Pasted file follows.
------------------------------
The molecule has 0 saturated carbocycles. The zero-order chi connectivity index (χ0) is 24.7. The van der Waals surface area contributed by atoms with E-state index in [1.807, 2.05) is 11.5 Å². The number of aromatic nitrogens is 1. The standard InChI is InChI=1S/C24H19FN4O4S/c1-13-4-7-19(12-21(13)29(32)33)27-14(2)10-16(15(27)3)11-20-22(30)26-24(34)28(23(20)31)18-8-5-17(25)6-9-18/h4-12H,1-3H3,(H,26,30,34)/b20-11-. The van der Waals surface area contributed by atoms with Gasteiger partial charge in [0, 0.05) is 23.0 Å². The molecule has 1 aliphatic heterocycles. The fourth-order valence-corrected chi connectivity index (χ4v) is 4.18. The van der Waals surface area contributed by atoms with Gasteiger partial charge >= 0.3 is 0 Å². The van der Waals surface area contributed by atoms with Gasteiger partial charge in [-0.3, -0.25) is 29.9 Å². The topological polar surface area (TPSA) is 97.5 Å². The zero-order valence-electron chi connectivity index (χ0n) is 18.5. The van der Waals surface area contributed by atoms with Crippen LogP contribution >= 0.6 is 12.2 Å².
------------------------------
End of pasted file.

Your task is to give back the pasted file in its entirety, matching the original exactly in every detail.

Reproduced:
The molecule has 0 saturated carbocycles. The zero-order chi connectivity index (χ0) is 24.7. The van der Waals surface area contributed by atoms with E-state index in [1.807, 2.05) is 11.5 Å². The number of aromatic nitrogens is 1. The standard InChI is InChI=1S/C24H19FN4O4S/c1-13-4-7-19(12-21(13)29(32)33)27-14(2)10-16(15(27)3)11-20-22(30)26-24(34)28(23(20)31)18-8-5-17(25)6-9-18/h4-12H,1-3H3,(H,26,30,34)/b20-11-. The van der Waals surface area contributed by atoms with Gasteiger partial charge in [0, 0.05) is 23.0 Å². The molecule has 1 aliphatic heterocycles. The fourth-order valence-corrected chi connectivity index (χ4v) is 4.18. The van der Waals surface area contributed by atoms with Gasteiger partial charge >= 0.3 is 0 Å². The van der Waals surface area contributed by atoms with Gasteiger partial charge in [-0.3, -0.25) is 29.9 Å². The topological polar surface area (TPSA) is 97.5 Å². The zero-order valence-electron chi connectivity index (χ0n) is 18.5. The van der Waals surface area contributed by atoms with Crippen LogP contribution >= 0.6 is 12.2 Å².